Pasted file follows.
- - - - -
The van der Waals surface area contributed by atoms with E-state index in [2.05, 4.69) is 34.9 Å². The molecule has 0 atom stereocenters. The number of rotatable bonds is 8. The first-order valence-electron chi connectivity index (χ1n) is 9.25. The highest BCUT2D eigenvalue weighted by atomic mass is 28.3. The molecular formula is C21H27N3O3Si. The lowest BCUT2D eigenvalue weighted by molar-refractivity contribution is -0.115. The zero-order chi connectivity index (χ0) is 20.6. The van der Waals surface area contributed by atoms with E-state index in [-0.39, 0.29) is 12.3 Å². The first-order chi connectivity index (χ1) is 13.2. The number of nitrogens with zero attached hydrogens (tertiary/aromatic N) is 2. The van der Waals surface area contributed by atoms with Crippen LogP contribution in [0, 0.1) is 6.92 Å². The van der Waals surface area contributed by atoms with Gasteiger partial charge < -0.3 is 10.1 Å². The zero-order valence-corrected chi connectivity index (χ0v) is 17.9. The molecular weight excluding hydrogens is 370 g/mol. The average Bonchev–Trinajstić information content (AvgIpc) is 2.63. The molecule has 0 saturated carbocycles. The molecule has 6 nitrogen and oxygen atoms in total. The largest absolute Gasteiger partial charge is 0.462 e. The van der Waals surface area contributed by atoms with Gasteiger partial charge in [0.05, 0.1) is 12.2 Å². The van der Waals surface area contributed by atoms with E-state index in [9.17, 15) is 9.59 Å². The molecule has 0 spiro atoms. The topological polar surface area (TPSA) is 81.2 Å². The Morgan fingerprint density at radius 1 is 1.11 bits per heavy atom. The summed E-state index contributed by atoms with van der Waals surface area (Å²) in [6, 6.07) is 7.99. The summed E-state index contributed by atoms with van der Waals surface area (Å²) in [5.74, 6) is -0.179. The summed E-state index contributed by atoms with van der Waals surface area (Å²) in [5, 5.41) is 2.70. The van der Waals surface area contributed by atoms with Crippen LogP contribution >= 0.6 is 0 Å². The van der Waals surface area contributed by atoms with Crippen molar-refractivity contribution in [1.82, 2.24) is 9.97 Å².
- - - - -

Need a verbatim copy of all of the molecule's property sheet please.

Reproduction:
The van der Waals surface area contributed by atoms with E-state index in [2.05, 4.69) is 34.9 Å². The molecule has 0 atom stereocenters. The number of rotatable bonds is 8. The first-order valence-electron chi connectivity index (χ1n) is 9.25. The highest BCUT2D eigenvalue weighted by atomic mass is 28.3. The molecular formula is C21H27N3O3Si. The lowest BCUT2D eigenvalue weighted by molar-refractivity contribution is -0.115. The zero-order chi connectivity index (χ0) is 20.6. The van der Waals surface area contributed by atoms with E-state index in [-0.39, 0.29) is 12.3 Å². The first-order chi connectivity index (χ1) is 13.2. The number of nitrogens with zero attached hydrogens (tertiary/aromatic N) is 2. The van der Waals surface area contributed by atoms with Crippen LogP contribution in [0, 0.1) is 6.92 Å². The van der Waals surface area contributed by atoms with Gasteiger partial charge < -0.3 is 10.1 Å². The zero-order valence-corrected chi connectivity index (χ0v) is 17.9. The molecular weight excluding hydrogens is 370 g/mol. The average Bonchev–Trinajstić information content (AvgIpc) is 2.63. The molecule has 0 saturated carbocycles. The molecule has 6 nitrogen and oxygen atoms in total. The largest absolute Gasteiger partial charge is 0.462 e. The van der Waals surface area contributed by atoms with Gasteiger partial charge in [0.05, 0.1) is 12.2 Å². The van der Waals surface area contributed by atoms with E-state index in [9.17, 15) is 9.59 Å². The molecule has 0 spiro atoms. The topological polar surface area (TPSA) is 81.2 Å². The Morgan fingerprint density at radius 1 is 1.11 bits per heavy atom. The summed E-state index contributed by atoms with van der Waals surface area (Å²) in [6, 6.07) is 7.99. The summed E-state index contributed by atoms with van der Waals surface area (Å²) in [5.74, 6) is -0.179. The summed E-state index contributed by atoms with van der Waals surface area (Å²) in [5, 5.41) is 2.70. The van der Waals surface area contributed by atoms with Crippen LogP contribution >= 0.6 is 0 Å². The van der Waals surface area contributed by atoms with Crippen molar-refractivity contribution in [1.82, 2.24) is 9.97 Å².